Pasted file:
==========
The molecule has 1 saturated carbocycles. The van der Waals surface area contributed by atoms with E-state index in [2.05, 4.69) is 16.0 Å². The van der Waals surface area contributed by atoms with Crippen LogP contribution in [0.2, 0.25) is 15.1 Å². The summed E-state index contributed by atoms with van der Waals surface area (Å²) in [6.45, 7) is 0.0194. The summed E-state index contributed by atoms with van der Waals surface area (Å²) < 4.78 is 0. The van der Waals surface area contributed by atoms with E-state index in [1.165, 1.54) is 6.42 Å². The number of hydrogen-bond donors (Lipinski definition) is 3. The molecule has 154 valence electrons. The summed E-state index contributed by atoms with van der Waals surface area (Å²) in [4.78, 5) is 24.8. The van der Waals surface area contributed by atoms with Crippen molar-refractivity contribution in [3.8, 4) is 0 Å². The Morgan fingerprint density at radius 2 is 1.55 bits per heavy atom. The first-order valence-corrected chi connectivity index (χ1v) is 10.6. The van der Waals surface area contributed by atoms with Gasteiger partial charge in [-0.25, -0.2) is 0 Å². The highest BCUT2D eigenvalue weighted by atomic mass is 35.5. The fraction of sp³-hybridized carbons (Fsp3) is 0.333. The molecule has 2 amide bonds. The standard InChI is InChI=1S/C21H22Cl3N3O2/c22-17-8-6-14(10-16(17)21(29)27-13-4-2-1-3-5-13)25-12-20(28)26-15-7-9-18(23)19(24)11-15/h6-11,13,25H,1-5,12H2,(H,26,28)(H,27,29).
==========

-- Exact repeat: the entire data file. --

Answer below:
The molecule has 1 saturated carbocycles. The van der Waals surface area contributed by atoms with E-state index in [2.05, 4.69) is 16.0 Å². The van der Waals surface area contributed by atoms with Crippen LogP contribution in [0.2, 0.25) is 15.1 Å². The summed E-state index contributed by atoms with van der Waals surface area (Å²) in [6.45, 7) is 0.0194. The summed E-state index contributed by atoms with van der Waals surface area (Å²) < 4.78 is 0. The van der Waals surface area contributed by atoms with E-state index in [1.165, 1.54) is 6.42 Å². The number of hydrogen-bond donors (Lipinski definition) is 3. The molecule has 154 valence electrons. The summed E-state index contributed by atoms with van der Waals surface area (Å²) in [4.78, 5) is 24.8. The van der Waals surface area contributed by atoms with Crippen molar-refractivity contribution in [3.8, 4) is 0 Å². The Morgan fingerprint density at radius 2 is 1.55 bits per heavy atom. The first-order valence-corrected chi connectivity index (χ1v) is 10.6. The van der Waals surface area contributed by atoms with Gasteiger partial charge in [-0.25, -0.2) is 0 Å². The highest BCUT2D eigenvalue weighted by atomic mass is 35.5. The fraction of sp³-hybridized carbons (Fsp3) is 0.333. The molecule has 2 amide bonds. The standard InChI is InChI=1S/C21H22Cl3N3O2/c22-17-8-6-14(10-16(17)21(29)27-13-4-2-1-3-5-13)25-12-20(28)26-15-7-9-18(23)19(24)11-15/h6-11,13,25H,1-5,12H2,(H,26,28)(H,27,29).